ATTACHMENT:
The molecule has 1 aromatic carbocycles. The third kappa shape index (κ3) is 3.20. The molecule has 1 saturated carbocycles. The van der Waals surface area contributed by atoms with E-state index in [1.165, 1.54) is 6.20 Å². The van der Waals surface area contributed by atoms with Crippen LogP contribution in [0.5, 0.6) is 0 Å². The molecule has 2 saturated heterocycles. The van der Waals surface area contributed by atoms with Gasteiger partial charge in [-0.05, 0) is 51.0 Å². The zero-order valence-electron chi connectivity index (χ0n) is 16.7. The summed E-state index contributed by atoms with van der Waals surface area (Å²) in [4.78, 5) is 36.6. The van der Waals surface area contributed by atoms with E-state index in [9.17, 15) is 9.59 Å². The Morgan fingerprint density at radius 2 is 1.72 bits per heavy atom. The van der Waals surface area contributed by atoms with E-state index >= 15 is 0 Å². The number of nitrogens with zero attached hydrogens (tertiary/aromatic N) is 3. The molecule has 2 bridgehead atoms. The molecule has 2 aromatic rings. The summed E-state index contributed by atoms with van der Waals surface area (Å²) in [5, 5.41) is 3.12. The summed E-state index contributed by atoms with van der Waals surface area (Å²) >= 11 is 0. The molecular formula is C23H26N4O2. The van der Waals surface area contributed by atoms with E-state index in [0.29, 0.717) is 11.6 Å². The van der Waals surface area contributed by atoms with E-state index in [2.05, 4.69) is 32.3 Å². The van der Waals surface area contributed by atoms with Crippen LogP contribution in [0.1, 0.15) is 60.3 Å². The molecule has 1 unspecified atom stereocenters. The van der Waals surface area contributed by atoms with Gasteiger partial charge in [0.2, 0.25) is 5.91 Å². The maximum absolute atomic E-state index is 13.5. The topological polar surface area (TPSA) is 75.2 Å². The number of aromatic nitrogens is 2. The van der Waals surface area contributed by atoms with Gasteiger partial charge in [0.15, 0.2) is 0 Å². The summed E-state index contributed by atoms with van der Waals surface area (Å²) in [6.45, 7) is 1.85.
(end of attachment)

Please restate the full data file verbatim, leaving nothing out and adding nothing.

The molecule has 1 aromatic carbocycles. The third kappa shape index (κ3) is 3.20. The molecule has 1 saturated carbocycles. The van der Waals surface area contributed by atoms with E-state index in [1.165, 1.54) is 6.20 Å². The van der Waals surface area contributed by atoms with Crippen LogP contribution in [0.5, 0.6) is 0 Å². The molecule has 2 saturated heterocycles. The van der Waals surface area contributed by atoms with Gasteiger partial charge in [-0.05, 0) is 51.0 Å². The zero-order valence-electron chi connectivity index (χ0n) is 16.7. The summed E-state index contributed by atoms with van der Waals surface area (Å²) in [4.78, 5) is 36.6. The van der Waals surface area contributed by atoms with E-state index in [9.17, 15) is 9.59 Å². The Morgan fingerprint density at radius 2 is 1.72 bits per heavy atom. The van der Waals surface area contributed by atoms with E-state index >= 15 is 0 Å². The number of nitrogens with zero attached hydrogens (tertiary/aromatic N) is 3. The molecule has 2 bridgehead atoms. The molecule has 2 aromatic rings. The summed E-state index contributed by atoms with van der Waals surface area (Å²) in [5, 5.41) is 3.12. The summed E-state index contributed by atoms with van der Waals surface area (Å²) >= 11 is 0. The molecular formula is C23H26N4O2. The van der Waals surface area contributed by atoms with E-state index in [0.29, 0.717) is 11.6 Å². The van der Waals surface area contributed by atoms with E-state index in [2.05, 4.69) is 32.3 Å². The van der Waals surface area contributed by atoms with Crippen LogP contribution in [0.1, 0.15) is 60.3 Å². The molecule has 1 unspecified atom stereocenters. The van der Waals surface area contributed by atoms with Gasteiger partial charge in [0.2, 0.25) is 5.91 Å². The maximum absolute atomic E-state index is 13.5. The topological polar surface area (TPSA) is 75.2 Å². The number of aromatic nitrogens is 2. The van der Waals surface area contributed by atoms with Gasteiger partial charge in [0.15, 0.2) is 0 Å². The summed E-state index contributed by atoms with van der Waals surface area (Å²) in [6.45, 7) is 1.85.